Archaelogy in and around Groby
Flintstones ~ Article by
In the 1980s Groby Archaeology
Society were active in the parish, systematically fieldwalking
over the ploughed land (with the farmer's permission, of course)
to look for signs of human occupation or activity. By far the
oldest evidence that we found was a scatter of worked flints,
which turned up near Martinshaw Wood in 1983. I can well remember
the excitement of picking up these items from the soil, realising
that they have probably not been touched by anyone since the
Flint is a silica-rich rock which naturally
forms rounded nodules with a chalky outer coating or cortex.
Complete or broken nodules are commonly found in the clay soils
of the English Midlands. When a nodule is broken, a lustrous
grey inner surface is revealed, similar to glass but not quite
as shiny. The broken edges can be very sharp, a property that
did not escape the notice of Stone Age man. He "worked"
the natural flints into artefacts - knives, scrapers, arrowheads
and so on. They can be found more or less as they were abandoned,
thousands of years ago.
Some styles of flint arrowheads are
easily recognised as such, but most flint artefacts look (to
the untrained eye) hardly any different from natural fragments.
After all, many of the worked flints spotted by fieldwalkers
are surely the waste pieces chipped off in the process of making
the actual tool. The final product may well have been taken away
to be used or traded.
When flint nodules break naturally,
the fracture surface is flat or gently curved, smooth but dull.
But when a flint is struck hard (which is unlikely to occur in
nature) then it breaks in a different way. The shape of the fracture
surface is shaped like the shell of a mussel, strongly curved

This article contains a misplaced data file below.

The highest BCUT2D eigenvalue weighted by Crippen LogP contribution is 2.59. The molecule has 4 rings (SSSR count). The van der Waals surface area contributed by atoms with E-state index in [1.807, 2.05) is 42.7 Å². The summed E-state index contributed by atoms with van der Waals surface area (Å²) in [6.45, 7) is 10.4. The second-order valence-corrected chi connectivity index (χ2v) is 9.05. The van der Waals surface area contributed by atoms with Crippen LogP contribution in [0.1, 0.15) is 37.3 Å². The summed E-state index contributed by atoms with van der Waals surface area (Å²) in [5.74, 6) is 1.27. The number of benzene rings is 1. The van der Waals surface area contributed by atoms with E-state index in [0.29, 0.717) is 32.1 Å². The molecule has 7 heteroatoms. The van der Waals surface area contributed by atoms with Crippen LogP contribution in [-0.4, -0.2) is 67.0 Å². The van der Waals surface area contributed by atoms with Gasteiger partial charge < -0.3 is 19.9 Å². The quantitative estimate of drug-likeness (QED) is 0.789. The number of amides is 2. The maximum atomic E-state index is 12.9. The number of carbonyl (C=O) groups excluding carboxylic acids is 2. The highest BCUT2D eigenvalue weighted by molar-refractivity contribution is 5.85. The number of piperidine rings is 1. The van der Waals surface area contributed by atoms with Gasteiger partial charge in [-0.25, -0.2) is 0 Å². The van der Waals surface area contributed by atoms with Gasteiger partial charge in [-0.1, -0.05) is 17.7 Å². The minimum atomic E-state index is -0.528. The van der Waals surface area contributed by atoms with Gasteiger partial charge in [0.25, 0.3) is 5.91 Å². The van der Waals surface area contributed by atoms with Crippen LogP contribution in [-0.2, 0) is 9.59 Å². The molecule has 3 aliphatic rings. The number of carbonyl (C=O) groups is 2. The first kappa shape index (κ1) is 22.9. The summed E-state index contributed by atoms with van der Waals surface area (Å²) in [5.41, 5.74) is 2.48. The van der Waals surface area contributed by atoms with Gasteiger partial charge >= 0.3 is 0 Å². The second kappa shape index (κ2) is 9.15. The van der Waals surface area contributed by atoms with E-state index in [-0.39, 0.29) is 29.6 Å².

near the point of impact (called the "bulb of percussion")
but more gently curved away from that point. The fracture surface
is often rippled, with a glassy finish. These features are difficult
to describe and illustrate, so they are best learned by handling
worked flints that have been identified by experts.
1) Scraper, possibly used for preparing
2) Three cores, the middle one showing well the striking platform
at the top. The core on the right shows ripples in some of the
3) A variety of flakes. The blade on the right shows secondary
working - tiny flakes taken off the edge.
To obtain long, blade-shaped pieces,
a flint knapper would first remove the cortex then fashion a
flat surface known as a "striking platform". Then a
series of blows around the edge of the striking platform would
cause long, "flakes" to detach from the "core",
leaving parallel flake scars. The Groby finds include a number
of cores and flakes. Some flakes have been further worked by
removing tiny flakes from their edges.
After examination by archaeologists
at the Jewry Wall Museum, Leicester, the style of working was
identified as Mesolithic, that's the Middle Stone Age, 10,000
- 3,500 bc. The lifestyle of Mesolithic people was hunting and
gathering. They had no agricultural land that tied them to one
place, so they moved around according to the season. Perhaps
the people who made these flints were following the migration
of large herbivorous animals through the forest, and had camped
here for a few days. Travelling light was a necessity, so I cannot
imagine them carrying many stone tools around with them. Knowing
that natural flint was easily found in stream and river beds,
they would surely have made tools on the spot when required.
Perhaps a successful hunting party had paused here to prepare
tools for scraping clean and cutting up a deer hide.
This collection of flints, about 60
in total, is at the Jewry Wall Museum, St Nicholas Circle, Leicester.
For further information on flint knapping
Archaeology of an ordinary Groby
Garden ~ Article by Paul
It came as quite a surprise to me 20 years ago to realise that
there were humans in Groby many thousands of years ago. The earliest